Proton Therapy Reirradiation in Recurrent Head and Neck Squamous Cell Carcinoma

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In a single-institution retrospective cohort study reported in JAMA Network Open, Lee et al found that proton therapy reirradiation (PT-ReRT) may be associated with improved survival in patients with recurrent head and neck squamous cell carcinoma, with a fractionated regimen being associated with better outcomes than a quad shot regimen. However, the study authors noted, “toxic effects [from PT-ReRT] may be substantial.”

Study Details

The study included 242 patients with recurrent head and neck cancer treated with PT-ReRT from January 2013 to December 2020 at Memorial Sloan Kettering Cancer Center. The median interval between radiation courses was 22 months (range = 1–669 months). A total of 154 patients received fractionated radiation and 88 received a quad shot regimen. Median PT-ReRT doses were 70 cobalt gray equivalents (CGE) for the fractionated cohort (n = 154) and 44.4 CGE for the quad shot cohort (n = 88). Outcomes were measured from the start of PT-ReRT. Patients in the quad shot cohort were more likely to have unresectable disease (88.6% vs 42.9% in the fractionated cohort).

Key Findings

Median follow-up was 12.0 months (range = 5.8–26.0 months) for all patients and 24.5 months (range = 13.8–37.8 months) for surviving patients.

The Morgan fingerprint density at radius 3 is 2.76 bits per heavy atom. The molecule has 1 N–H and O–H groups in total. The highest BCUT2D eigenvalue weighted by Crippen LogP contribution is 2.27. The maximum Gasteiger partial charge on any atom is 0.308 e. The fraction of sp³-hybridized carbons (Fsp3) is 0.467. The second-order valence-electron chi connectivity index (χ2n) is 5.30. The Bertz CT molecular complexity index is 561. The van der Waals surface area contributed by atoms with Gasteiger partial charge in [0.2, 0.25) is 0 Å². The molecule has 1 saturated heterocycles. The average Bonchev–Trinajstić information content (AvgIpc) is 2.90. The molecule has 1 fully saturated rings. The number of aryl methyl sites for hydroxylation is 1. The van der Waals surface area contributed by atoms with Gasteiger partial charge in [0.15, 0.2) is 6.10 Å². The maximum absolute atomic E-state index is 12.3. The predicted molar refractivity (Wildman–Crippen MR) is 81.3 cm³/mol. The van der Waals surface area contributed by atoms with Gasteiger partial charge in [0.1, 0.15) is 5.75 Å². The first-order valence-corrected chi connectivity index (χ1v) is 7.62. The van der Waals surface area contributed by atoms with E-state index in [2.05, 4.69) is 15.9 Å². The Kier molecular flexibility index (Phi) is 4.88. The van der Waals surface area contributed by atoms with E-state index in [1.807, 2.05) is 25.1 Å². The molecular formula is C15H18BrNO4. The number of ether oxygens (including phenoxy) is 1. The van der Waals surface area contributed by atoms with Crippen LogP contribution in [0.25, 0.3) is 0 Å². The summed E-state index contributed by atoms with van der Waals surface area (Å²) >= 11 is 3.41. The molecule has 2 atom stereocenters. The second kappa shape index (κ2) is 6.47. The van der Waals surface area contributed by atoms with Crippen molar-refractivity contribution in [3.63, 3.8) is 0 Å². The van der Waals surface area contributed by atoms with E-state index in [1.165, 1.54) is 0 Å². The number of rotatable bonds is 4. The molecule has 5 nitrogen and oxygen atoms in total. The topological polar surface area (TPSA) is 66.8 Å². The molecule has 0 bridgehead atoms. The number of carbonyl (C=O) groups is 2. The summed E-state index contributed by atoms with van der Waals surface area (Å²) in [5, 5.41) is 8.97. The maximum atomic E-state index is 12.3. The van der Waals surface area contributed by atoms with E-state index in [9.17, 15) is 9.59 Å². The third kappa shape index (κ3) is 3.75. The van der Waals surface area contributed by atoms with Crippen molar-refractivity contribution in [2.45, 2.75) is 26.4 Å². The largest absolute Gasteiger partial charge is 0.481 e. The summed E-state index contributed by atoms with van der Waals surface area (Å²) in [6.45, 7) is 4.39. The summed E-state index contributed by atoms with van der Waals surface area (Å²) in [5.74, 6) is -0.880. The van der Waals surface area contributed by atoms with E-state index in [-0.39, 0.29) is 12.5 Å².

On Kaplan-Meier analysis, rates of local control, locoregional control, and overall survival were all significantly better in the fractionated cohort vs the quad shot cohort. At 1 and 2 years, local control rates were 71.8% vs 61.6% and 63.0% vs 52.2%, respectively. At 1 year, locoregional control rates were 62.0% vs 58.5% and 1-year overall survival was 66.6% vs 28.5%. No difference in distant metastatic control was observed.

On multivariate analysis, higher PT-ReRT dose (hazard ratio [HR] = 0.97, 95% confidence interval [CI] = 0.95–1.00,  P = .01) and receipt of salvage surgery (HR = 0.40, 95% CI = 0.22–0.74, P = .003) were significantly associated with improved local control; Karnofsky performance score of ≥ 70 (HR = 0.50, 95% CI = 0.25–0.99, P = .046) and receipt of salvage surgery (HR = 0.57, 95% CI = 0.39–0.84, P = .005) were associated with improved overall survival; and quad shot vs fractionated regimen was associated with worse overall survival (HR= 1.97, 95% CI = 1.36–2.86, P < .001).

Among all patients, early toxicity included 73 grade 3 events and 6 grade 4 events. Late toxicity included 79 grade 3 events, 4 grade 4 events, and 5 grade 5 events.

The investigators concluded, “The findings of this cohort study suggest that, compared with previous reports with photon-based reirradiation, patients are living longer with aggressive PT-ReRT; however, surviving patients remain at risk of early and late complications.”

Nancy Y. Lee, MD, of the Department of Radiation Oncology, Memorial Sloan Kettering Cancer Center, is the corresponding author for the JAMA Network Open article.

Disclosure: The study was supported by a grant from the National Cancer Institute. For full disclosures of the study authors, visit

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